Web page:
Who are the Bryant Brothers?
My graphic designer first asked me the question and recommended I write a series about the Bryant Brothers. I mentally scoffed, “They don’t exist. How would I do that?” So I asked her what she meant. “The brothers came from somewhere,” she told me. “Maybe they were people you knew, or they developed from stories you heard, or perhaps they were born from experiences you had. Come on, share.”
After some inner searching, I found Jamie was right on all counts.
I knew the Bryant Brothers.
I grew up with the real-life version of them all—including Mason, the brother who deepens the Bryants’ bond through his traumatic passing. To write the novella series, I pulled from his experiences and recalled some I shared alongside. Mason, Jack, Dan, and Gabe aren’t just fictional brothers, but my brother, Eddie.
My brother Eddie was my hero. Most little girls fall in love with their dad, but I’m pretty sure my brother had my heart first.
Though Mason isn’t the subject of his own book, he is in every book in the series. The same as my brother, no longer in my physical experience, is enmeshed in my daily life.
There was a five-year age difference between us, and Eddie was my hero. Most little girls fall in love with their dad, but I’m pretty sure my brother had my heart first.
He was funny and cool. He kept people on their toes, and Eddie had a James Dean sort of dark, dangerous charm in my little girl’s mind. (Eddie was ten when I recognized his inimitable qualities. 😅).
I was spending time alone with the most enthralling person I knew.
The summer before I started Kindergarten, early Sunday morning and well before 7 AM, I got to help my brother Eddie deliver his paper route. It was a higher honor than anything.
My first shared memory was the summer before I started Kindergarten. It was an early Sunday morning, well before 7 AM, and I got to help him deliver his paper route. For me, it was a higher honor than—well, than anything. I was spending time alone with the most enthralling person I knew. Just me and him. He and me.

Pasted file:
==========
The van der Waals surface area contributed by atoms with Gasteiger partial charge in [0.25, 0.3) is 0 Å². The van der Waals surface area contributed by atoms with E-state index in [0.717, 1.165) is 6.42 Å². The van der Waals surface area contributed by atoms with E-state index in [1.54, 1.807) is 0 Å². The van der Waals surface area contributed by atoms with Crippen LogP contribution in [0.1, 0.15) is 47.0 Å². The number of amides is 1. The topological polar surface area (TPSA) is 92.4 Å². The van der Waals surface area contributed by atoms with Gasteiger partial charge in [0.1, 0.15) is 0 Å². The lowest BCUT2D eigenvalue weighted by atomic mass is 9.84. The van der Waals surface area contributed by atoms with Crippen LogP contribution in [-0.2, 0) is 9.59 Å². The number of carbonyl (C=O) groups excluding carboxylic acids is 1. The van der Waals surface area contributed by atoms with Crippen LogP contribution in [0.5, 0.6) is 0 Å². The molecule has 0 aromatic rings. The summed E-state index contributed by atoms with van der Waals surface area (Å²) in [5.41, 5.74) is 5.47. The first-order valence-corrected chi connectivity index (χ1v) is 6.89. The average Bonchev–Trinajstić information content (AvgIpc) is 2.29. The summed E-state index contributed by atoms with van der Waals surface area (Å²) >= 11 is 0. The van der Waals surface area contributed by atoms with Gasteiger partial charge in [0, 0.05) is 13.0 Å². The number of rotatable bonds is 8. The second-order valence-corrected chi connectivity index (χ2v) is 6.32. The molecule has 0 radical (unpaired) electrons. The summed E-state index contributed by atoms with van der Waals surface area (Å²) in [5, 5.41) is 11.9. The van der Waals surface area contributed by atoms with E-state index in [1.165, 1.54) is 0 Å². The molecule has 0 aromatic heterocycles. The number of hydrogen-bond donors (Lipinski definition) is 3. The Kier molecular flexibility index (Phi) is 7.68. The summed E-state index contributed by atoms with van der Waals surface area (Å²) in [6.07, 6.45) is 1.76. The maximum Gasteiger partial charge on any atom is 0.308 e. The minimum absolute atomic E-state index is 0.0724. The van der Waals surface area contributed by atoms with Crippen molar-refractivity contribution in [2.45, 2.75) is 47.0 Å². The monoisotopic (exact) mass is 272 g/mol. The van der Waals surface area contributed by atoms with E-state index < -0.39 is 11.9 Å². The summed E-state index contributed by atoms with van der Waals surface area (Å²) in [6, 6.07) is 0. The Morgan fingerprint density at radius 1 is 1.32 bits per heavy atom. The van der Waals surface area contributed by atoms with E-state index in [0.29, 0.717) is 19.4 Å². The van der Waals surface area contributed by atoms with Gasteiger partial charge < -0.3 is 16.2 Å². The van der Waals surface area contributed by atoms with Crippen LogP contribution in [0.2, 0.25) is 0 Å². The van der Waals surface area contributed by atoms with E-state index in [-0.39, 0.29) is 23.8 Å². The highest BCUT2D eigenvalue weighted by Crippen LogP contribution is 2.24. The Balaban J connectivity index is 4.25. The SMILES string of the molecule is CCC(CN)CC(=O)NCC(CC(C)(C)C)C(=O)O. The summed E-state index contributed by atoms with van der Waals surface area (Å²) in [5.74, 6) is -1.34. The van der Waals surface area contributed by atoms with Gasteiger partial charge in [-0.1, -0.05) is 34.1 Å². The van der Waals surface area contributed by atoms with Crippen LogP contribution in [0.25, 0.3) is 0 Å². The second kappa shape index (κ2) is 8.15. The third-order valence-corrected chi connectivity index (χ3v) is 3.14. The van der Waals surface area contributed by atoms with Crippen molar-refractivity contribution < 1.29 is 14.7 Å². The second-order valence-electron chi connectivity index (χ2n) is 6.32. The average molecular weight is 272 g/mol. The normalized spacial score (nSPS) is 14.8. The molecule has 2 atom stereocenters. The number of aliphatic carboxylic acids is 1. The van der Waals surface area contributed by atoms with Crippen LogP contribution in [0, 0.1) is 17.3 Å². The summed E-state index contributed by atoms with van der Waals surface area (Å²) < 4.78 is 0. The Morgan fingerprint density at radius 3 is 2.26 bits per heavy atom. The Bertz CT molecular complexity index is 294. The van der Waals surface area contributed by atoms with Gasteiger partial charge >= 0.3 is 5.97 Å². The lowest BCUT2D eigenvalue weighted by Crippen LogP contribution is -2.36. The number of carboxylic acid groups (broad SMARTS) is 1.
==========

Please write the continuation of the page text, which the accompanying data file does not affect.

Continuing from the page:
Carry the heavy, Funny Pages-wrapped papers? I can do that. Not talk to you unless my life is on the line? No problem. Walk ten paces behind you, so no one knows you’re with your kid sister? It makes complete sense. Let me slow down.
For my efforts, he rewarded me with a puny stack of coins, a stale cookie from an elderly customer who couldn’t afford to tip, and one of those godawful orange circus peanuts that should never have made it past the assembly line at the candy factory.
I was blessed, and that day will forever live in my heart as one of my childhood favorites.
I looked up to my brother every day of his life, and I still do. But, like Mason, he suffered much, mainly holding the pain inside, and died younger than expected.
As the only male child, my brother held a special place in the hearts of my three sisters and me, and we were all close to him, particularly after the newspaper delivery years. We found great joy in his presence as he could uplift you like no other. He made everything funny (You’d be wise not to sit next to him at a funeral), and have you laughing for, no joke, decades to come.
I miss the gifts that having a big brother brings, but I don’t get caught up in all that was lost. Instead, I channel the memories and create narratives around them, distilling the best parts to recreate the treasure of brotherly love.